Shortly after this intense program began, she started to show amazing progress. Quickly. She put words together, and then those combined words turned into thoughts and sentences. She found connection to the people that were closest to her. She played with toys appropriately. She started reading. Every day was a new miracle. By the time she was your son’s age, the world of autism seemed like a distant memory. She was fully included in mainstream classes in school. She still required special education support for sensory and social issues, and she struggled in math, but there wasn’t a conversation we couldn’t have. Like with your son, it was a gift that she could explain to me what she was thinking and feeling while she was stimming. If I was a famous actress dating Jim Carrey, I’m sure I could have written a book about my daughter’s “healing” from Autism just like you did. There were teachers and therapists who questioned that she was even autistic to begin with!
But Jenny, children don’t stay 5 forever. Embrace the gifts you’ve earned to this point, but keep autism in front of you. Don’t let yourself think you’re going to push it completely away. Ever. Now at 11, my daughter has above average measured intelligence, is fully verbal, and is a joy to be around. When she was 2.5, I was told that she may never develop language. Now she will walk up to me, give me a big hug and say “I love you, Mommy” freely and easily. Her diagnosis is now officially Asperger’s Syndrome which is the high-functioning end of autism. Non-verbal language and subtle social cues completely escape her. That’s harder to learn when you made it this far on outstanding rote memorization skills. She can retell plot, but doesn’t get the “big picture” easily. Emotionally, she’s a lot younger than her 11 years.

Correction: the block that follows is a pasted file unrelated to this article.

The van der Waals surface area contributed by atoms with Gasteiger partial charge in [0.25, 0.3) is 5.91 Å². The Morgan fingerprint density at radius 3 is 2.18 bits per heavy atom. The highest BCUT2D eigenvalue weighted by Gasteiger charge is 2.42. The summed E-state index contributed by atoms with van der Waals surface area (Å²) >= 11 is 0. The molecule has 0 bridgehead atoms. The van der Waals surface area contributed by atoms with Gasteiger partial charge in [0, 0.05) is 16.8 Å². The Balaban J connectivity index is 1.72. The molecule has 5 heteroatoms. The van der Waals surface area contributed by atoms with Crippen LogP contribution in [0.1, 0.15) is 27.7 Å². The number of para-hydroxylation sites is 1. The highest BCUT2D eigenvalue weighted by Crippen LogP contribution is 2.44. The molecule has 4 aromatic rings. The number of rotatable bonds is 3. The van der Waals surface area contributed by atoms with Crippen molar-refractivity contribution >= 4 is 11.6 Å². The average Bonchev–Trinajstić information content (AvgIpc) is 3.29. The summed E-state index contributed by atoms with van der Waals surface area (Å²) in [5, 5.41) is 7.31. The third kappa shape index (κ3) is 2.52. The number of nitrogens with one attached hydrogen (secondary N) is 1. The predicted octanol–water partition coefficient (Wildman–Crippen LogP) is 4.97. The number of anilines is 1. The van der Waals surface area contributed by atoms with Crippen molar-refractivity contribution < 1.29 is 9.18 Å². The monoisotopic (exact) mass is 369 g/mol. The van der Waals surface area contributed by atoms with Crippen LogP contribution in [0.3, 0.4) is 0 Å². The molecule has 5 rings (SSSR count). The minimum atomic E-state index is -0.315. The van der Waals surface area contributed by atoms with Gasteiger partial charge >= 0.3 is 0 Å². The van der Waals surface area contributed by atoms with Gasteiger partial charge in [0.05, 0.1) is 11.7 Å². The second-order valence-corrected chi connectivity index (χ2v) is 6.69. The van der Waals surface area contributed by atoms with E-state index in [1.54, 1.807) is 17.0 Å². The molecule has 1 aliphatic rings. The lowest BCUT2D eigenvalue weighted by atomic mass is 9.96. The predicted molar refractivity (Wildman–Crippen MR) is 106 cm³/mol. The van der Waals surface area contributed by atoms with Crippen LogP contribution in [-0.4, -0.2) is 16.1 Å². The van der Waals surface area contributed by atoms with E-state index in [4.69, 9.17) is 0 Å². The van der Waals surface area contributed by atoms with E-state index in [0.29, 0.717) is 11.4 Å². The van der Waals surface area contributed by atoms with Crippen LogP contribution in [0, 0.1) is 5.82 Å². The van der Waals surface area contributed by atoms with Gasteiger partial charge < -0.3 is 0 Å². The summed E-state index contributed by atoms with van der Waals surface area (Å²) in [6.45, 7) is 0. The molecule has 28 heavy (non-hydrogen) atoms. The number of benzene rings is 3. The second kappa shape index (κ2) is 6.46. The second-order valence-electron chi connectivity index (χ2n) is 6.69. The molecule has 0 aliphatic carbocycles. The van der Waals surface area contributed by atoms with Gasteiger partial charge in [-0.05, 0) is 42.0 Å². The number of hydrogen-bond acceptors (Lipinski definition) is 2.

She knows she has Asperger’s Syndrome and what it means (she reads books on the subject meant for adults), and “autism” is not a dirty word in our house. It’s part of who she is. I truly believe that to treat autism like a curse, to be ashamed of it, or to act like its symptoms are repulsive will destroy my daughter’s sense of self. Autism is just one of the many things that make her an incredible young lady, and I treasure every inch of her…including the autistic parts that cause her to obsess about a single topic for hours on end, retreat in social situations, or cry when routines change.
And you know what? I still have to fight aggressively to get her the support she needs, just as intensely as I did when she was 3. Now she’s approaching the age where I am trying to teach her to advocate for herself. My goal is for her to be able to say the words (in her own way, of course): I have autism. I can’t do it like everyone else, but if you give me the chance and you rearrange your expectations a little bit going in, I’ll do it better in the end.
Would I rather have two “normal” kids? Actually, I don’t know. I think my daughter’s autism has made me a better person. It certainly made me a better advocate. If my daughter cared about what people thought of her as other pre-teens do, would she have that same genuine sweetness she now possesses? I don’t know. I don’t have the ability to turn back time, so I don’t know what could have been.
All I know is that I wouldn’t trade my girl for anything, autism and all. I hope in 6 years after the many battles I know you still have to face, you’re saying the same about your son.